You'll ready to pre-pay for that "pound of cure" for sure once you've had an encounter with crypt. But I hope you will instead avoid having to treat your fishes at all for this external parasite by following simple quarantine practice.     Know that there are some fish-groups like Surgeons and Rabbitfishes that are "ich magnets", much more susceptible to infestations, though virtually all marine fishes, including sharks and moray eels can become hosts given virulent exposure and/or impugned environmental circumstances. This being stated, the single best way for you to not have to deal with marine ich (or most all biological diseases of livestock) is to employ a few-week (2-3) isolation/quarantine regimen. This period of time will give your new fish (and non-fish) livestock a chance to "rest up", and show signs (if any) of disease development. Some folks advocate pre-emptive chemical treatment for saltwater ich, I don't. Better to do your best to acclimate new livestock, keep them separate and administer treatments only if definite signs of parasites are evidenced.

Environmental Influences:

    All diseases are to degrees environmentally mediated. That is, the physical, chemical and social make-up, foods/feeding and a myriad of other factors directly and indirectly dispose an organism to/from health to disease. Many systems teeter on being just about parasite free, though possessing latent infestations of parasites. With slight changes in water quality, nutrition or social interaction, this balance can be tipped either way.

After Observing Infestation:

    Many products, chemicals have been advanced as being efficacious in treating for Crypt, some in combination with others. In general the more effective treatments are more potentially toxic... all are and their mis-use is likely more a source of mortality than the actual parasites they're being used to eliminate. Be aware that there are a few commercial "reef safe" remedies (pepper-sauce, garlic...) on the market that are unreliable to put it mildly. Rather than saving fish lives these persistent "cures" kill-off hobbyists by the droves. Avoid them by getting on the internet, converse with fellow hobbyists re what works and doesn't.

Temperature effects. As with freshwater ich, it's advised to raise your systems temperature to speed up the life cycle of Crypt while you're treating for it. If your livestock can handle it, increase your heating to the mid 80's F along with whatever other treatment regimen you employ. 

A) Hyposalinity, lowered specific gravity. Some advocates place lower spg. as low as 1.009. This can work if your fishes are not too challenged already or the pathogen too virulent, however it will not effect a permanent system cure. Know that most common measures of specific gravity are temperature specific and that most non-fish livestock will not tolerate the lower limit (14-16 ppt salinity) necessary to kill off the parasites. Therefore your fishes will have to be separated from your non-fish livestock if you're using hyposalinity as a treatment mode. And there are exceptions, variations to consider using hyposalinity. Cartilaginous fishes (sharks, rays) cannot be treated in this fashion... and such osmotic changes need to be made gradually (over days).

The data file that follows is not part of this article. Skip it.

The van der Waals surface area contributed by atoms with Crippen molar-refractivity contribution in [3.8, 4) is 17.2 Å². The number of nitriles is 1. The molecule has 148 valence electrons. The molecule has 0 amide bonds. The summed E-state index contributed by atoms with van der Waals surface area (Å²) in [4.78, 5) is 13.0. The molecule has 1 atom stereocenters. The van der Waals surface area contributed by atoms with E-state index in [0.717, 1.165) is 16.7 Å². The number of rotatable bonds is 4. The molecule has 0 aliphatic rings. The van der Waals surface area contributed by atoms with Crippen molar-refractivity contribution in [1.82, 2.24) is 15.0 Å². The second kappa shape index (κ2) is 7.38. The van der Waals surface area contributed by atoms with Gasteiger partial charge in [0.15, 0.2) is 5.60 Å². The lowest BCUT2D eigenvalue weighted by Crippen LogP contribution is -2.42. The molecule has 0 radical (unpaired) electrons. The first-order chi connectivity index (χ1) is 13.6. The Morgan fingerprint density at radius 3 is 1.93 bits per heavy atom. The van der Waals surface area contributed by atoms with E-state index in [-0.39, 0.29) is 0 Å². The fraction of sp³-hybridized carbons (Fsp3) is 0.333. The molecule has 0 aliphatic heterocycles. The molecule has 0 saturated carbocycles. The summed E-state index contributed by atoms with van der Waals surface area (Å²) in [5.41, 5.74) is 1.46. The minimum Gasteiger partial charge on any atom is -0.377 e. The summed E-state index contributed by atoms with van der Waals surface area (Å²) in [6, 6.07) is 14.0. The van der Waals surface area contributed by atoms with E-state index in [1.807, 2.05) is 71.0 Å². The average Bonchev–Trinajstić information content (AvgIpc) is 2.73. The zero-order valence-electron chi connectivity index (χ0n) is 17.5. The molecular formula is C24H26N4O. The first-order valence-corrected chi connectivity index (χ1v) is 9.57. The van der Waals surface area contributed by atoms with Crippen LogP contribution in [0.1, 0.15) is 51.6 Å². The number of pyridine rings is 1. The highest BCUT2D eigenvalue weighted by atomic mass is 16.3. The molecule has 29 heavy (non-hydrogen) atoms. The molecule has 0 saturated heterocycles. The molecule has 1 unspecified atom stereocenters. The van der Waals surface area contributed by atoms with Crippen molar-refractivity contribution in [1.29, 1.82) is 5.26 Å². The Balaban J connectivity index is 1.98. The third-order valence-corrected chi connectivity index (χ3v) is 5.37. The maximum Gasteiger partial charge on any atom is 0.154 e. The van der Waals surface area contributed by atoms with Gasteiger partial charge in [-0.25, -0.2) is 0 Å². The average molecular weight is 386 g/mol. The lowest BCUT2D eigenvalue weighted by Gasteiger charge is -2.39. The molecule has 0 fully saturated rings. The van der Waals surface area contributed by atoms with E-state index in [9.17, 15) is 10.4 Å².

B) Ionic copper solutions, chelated and not. Copper is an old-timey, but proven method of eliminating Cryptocaryon. Solutions come in two varieties, bound up with a "carrier" molecule (chelated) and "free" (as in copper sulfate solutions). Both types have their benefits and shortcomings. Chelated copper "lasts longer" in marine water, cutting down the frequency of administration, whereas free copper is more available, readily effective. Note that you need to have/use a test kit for either type of copper used and that they are different test kits. Whichever format of copper is utilized it should be tested for and if necessary added to twice or more often daily. Often testing, adjusting copper levels assures that a "physiological dose", sufficient concentration (0.15-0.25 ppm over 7-10 days plus) of cupric ion is present to kill the tomite/theront stages. 

C) Metronidazole (aka Flagyl), Quinacrine Hydrochloride, Quinine Sulfate. Not effective consistently.

D) Formalin or formalin/malachite or formalin/copper mixtures. Can be useful for initial infestations, treating large numbers of specimens, but the biocide formalin is dangerously toxic in the hands of the uninitiated. If used, shy on the low concentration, utilize extra aeration/circulation and closely watch your fishes and biological filtration.